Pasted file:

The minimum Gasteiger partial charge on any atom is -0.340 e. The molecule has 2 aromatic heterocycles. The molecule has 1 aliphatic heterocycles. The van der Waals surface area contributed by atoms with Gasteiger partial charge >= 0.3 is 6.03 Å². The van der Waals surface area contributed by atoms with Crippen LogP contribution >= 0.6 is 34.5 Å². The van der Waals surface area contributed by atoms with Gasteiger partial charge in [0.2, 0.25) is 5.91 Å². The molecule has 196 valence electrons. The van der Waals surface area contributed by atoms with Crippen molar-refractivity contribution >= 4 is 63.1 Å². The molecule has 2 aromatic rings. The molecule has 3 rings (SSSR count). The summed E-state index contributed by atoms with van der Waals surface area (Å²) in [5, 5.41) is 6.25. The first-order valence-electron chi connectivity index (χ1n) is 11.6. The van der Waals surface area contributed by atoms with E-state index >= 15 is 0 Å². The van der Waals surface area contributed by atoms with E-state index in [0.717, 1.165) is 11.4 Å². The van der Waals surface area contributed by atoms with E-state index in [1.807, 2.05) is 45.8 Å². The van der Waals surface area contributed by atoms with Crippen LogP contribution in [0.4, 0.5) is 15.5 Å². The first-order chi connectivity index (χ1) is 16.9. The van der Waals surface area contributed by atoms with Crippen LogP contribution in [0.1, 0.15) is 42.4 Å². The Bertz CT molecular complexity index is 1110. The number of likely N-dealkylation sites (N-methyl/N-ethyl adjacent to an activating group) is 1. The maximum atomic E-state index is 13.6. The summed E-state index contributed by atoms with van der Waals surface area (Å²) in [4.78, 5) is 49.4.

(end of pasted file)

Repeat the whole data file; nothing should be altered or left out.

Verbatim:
The minimum Gasteiger partial charge on any atom is -0.340 e. The molecule has 2 aromatic heterocycles. The molecule has 1 aliphatic heterocycles. The van der Waals surface area contributed by atoms with Gasteiger partial charge >= 0.3 is 6.03 Å². The van der Waals surface area contributed by atoms with Crippen LogP contribution >= 0.6 is 34.5 Å². The van der Waals surface area contributed by atoms with Gasteiger partial charge in [0.2, 0.25) is 5.91 Å². The molecule has 196 valence electrons. The van der Waals surface area contributed by atoms with Crippen molar-refractivity contribution >= 4 is 63.1 Å². The molecule has 2 aromatic rings. The molecule has 3 rings (SSSR count). The summed E-state index contributed by atoms with van der Waals surface area (Å²) in [5, 5.41) is 6.25. The first-order valence-electron chi connectivity index (χ1n) is 11.6. The van der Waals surface area contributed by atoms with E-state index >= 15 is 0 Å². The van der Waals surface area contributed by atoms with E-state index in [0.717, 1.165) is 11.4 Å². The van der Waals surface area contributed by atoms with E-state index in [1.807, 2.05) is 45.8 Å². The van der Waals surface area contributed by atoms with Crippen LogP contribution in [0.4, 0.5) is 15.5 Å². The first-order chi connectivity index (χ1) is 16.9. The van der Waals surface area contributed by atoms with Crippen LogP contribution in [0.1, 0.15) is 42.4 Å². The Bertz CT molecular complexity index is 1110. The number of likely N-dealkylation sites (N-methyl/N-ethyl adjacent to an activating group) is 1. The maximum atomic E-state index is 13.6. The summed E-state index contributed by atoms with van der Waals surface area (Å²) in [4.78, 5) is 49.4.